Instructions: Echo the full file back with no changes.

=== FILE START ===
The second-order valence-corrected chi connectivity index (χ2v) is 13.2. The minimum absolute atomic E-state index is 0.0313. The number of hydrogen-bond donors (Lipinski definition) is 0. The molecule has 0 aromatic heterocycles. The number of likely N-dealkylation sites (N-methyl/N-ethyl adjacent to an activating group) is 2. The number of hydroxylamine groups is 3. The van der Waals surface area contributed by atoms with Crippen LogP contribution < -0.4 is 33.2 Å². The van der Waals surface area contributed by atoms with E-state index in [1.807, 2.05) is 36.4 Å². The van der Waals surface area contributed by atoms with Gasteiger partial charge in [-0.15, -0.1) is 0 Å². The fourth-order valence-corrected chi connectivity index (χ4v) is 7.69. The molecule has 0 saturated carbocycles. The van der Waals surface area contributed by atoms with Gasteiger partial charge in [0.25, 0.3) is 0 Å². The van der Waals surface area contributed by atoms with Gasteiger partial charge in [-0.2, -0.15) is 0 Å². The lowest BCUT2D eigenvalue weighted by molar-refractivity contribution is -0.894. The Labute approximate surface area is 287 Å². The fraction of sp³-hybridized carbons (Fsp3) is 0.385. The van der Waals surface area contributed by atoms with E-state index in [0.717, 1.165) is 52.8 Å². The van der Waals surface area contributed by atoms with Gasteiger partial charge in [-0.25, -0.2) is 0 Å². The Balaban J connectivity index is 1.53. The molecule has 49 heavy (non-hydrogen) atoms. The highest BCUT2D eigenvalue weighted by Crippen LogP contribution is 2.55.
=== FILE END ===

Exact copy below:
The second-order valence-corrected chi connectivity index (χ2v) is 13.2. The minimum absolute atomic E-state index is 0.0313. The number of hydrogen-bond donors (Lipinski definition) is 0. The molecule has 0 aromatic heterocycles. The number of likely N-dealkylation sites (N-methyl/N-ethyl adjacent to an activating group) is 2. The number of hydroxylamine groups is 3. The van der Waals surface area contributed by atoms with Crippen LogP contribution < -0.4 is 33.2 Å². The van der Waals surface area contributed by atoms with E-state index in [1.807, 2.05) is 36.4 Å². The van der Waals surface area contributed by atoms with Gasteiger partial charge in [-0.15, -0.1) is 0 Å². The fourth-order valence-corrected chi connectivity index (χ4v) is 7.69. The molecule has 0 saturated carbocycles. The van der Waals surface area contributed by atoms with Gasteiger partial charge in [0.25, 0.3) is 0 Å². The van der Waals surface area contributed by atoms with Gasteiger partial charge in [-0.2, -0.15) is 0 Å². The lowest BCUT2D eigenvalue weighted by molar-refractivity contribution is -0.894. The Labute approximate surface area is 287 Å². The fraction of sp³-hybridized carbons (Fsp3) is 0.385. The van der Waals surface area contributed by atoms with E-state index in [0.717, 1.165) is 52.8 Å². The van der Waals surface area contributed by atoms with Gasteiger partial charge in [-0.25, -0.2) is 0 Å². The Balaban J connectivity index is 1.53. The molecule has 49 heavy (non-hydrogen) atoms. The highest BCUT2D eigenvalue weighted by Crippen LogP contribution is 2.55.